Friday, April 17, 2009

A Historical Note on the Pythagorean Theorem, Part 2

“So I told Kennedy, ‘Pythagoras already disproved Fermat’s Last Theorem.’”

John F. Kennedy

Today, Pythagoras’s triples (5,12,13; 8,15,17; etc.) are well-known and taught in elementary school. At the time, however, this was ground breaking. For the first time, it was proven that the square of one side of a triangle equaled the square of the other two sides. Working only under right-sided triangles (half a square), this simple relationship would be referred to as “squaring” and the opposite side, a hypotenuse, in honor of his hypothesis.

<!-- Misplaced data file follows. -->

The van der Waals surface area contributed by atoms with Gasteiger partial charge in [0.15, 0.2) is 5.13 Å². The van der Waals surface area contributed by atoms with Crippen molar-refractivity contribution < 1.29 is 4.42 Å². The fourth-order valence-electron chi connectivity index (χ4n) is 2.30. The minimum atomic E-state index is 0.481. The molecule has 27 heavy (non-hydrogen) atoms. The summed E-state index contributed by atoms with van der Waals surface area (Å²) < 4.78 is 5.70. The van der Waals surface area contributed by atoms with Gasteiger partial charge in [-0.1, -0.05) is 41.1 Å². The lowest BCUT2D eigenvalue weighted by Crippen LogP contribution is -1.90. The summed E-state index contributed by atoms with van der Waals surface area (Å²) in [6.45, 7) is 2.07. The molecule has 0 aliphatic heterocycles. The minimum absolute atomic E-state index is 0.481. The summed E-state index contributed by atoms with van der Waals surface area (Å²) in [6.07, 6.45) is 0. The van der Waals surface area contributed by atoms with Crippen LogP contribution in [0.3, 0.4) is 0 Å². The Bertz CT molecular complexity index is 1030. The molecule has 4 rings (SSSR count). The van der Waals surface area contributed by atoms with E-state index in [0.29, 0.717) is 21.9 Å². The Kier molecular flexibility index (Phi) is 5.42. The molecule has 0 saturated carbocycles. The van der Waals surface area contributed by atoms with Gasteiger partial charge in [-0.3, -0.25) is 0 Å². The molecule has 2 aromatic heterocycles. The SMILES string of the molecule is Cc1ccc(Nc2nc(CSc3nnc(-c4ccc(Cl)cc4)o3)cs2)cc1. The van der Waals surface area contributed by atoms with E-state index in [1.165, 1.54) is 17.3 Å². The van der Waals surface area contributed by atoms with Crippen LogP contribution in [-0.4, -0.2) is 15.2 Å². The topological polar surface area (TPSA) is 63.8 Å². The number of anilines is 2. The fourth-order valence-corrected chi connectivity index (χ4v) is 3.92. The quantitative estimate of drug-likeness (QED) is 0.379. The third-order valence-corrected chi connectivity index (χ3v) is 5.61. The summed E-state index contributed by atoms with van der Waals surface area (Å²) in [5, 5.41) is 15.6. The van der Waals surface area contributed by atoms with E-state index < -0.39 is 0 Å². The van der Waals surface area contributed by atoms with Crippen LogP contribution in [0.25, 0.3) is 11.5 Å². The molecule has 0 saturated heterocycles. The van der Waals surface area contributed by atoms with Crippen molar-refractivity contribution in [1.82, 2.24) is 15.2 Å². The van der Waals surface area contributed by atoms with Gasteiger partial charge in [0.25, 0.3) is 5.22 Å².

Unfortunately, Pythagoras died in seclusion attempting to develop Pythagorean triples. In 1995, a genius named Andrew Wiles showed once and for all that Pythagoras died in vain and that his Theorem was the last set that was plausible. Equally as sad was the discovery of Fermat’s Little Theorem in 2003, which illustrated Fermat’s predated work with the “Pythagorean Theorem,” dismissing this relationship as “άνους” or “brainless.” Today, there are over 345 separate theorems to prove that a2 + b2 =c2.

No comments:

Post a Comment